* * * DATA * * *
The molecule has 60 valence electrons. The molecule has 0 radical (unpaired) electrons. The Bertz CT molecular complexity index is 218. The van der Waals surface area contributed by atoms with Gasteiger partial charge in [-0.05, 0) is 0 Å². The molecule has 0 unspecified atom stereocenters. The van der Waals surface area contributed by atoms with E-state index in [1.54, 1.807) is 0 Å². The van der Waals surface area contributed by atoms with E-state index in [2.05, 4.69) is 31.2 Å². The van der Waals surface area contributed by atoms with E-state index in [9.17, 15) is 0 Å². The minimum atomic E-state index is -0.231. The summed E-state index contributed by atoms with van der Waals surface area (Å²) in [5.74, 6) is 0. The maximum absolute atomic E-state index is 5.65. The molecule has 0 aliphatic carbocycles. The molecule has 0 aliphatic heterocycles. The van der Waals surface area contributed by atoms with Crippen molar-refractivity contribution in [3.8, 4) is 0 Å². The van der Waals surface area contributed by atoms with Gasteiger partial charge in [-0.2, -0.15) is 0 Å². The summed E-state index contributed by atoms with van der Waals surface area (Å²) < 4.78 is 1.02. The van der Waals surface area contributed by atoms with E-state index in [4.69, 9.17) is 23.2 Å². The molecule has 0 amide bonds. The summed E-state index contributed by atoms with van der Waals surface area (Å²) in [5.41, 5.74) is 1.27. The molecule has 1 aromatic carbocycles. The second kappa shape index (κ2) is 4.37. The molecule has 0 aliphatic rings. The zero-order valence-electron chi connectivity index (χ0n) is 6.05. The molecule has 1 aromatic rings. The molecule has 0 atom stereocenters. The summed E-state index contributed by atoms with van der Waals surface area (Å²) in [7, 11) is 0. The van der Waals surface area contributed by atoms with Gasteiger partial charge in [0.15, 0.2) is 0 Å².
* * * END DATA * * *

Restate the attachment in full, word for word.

The molecule has 60 valence electrons. The molecule has 0 radical (unpaired) electrons. The Bertz CT molecular complexity index is 218. The van der Waals surface area contributed by atoms with Gasteiger partial charge in [-0.05, 0) is 0 Å². The molecule has 0 unspecified atom stereocenters. The van der Waals surface area contributed by atoms with E-state index in [1.54, 1.807) is 0 Å². The van der Waals surface area contributed by atoms with E-state index in [2.05, 4.69) is 31.2 Å². The van der Waals surface area contributed by atoms with E-state index in [9.17, 15) is 0 Å². The minimum atomic E-state index is -0.231. The summed E-state index contributed by atoms with van der Waals surface area (Å²) in [5.74, 6) is 0. The maximum absolute atomic E-state index is 5.65. The molecule has 0 aliphatic carbocycles. The molecule has 0 aliphatic heterocycles. The van der Waals surface area contributed by atoms with Crippen molar-refractivity contribution in [3.8, 4) is 0 Å². The van der Waals surface area contributed by atoms with Gasteiger partial charge in [-0.2, -0.15) is 0 Å². The summed E-state index contributed by atoms with van der Waals surface area (Å²) < 4.78 is 1.02. The van der Waals surface area contributed by atoms with E-state index in [4.69, 9.17) is 23.2 Å². The molecule has 0 amide bonds. The summed E-state index contributed by atoms with van der Waals surface area (Å²) in [5.41, 5.74) is 1.27. The molecule has 1 aromatic carbocycles. The second kappa shape index (κ2) is 4.37. The molecule has 0 aliphatic rings. The zero-order valence-electron chi connectivity index (χ0n) is 6.05. The molecule has 1 aromatic rings. The molecule has 0 atom stereocenters. The summed E-state index contributed by atoms with van der Waals surface area (Å²) in [7, 11) is 0. The van der Waals surface area contributed by atoms with Gasteiger partial charge in [0.15, 0.2) is 0 Å².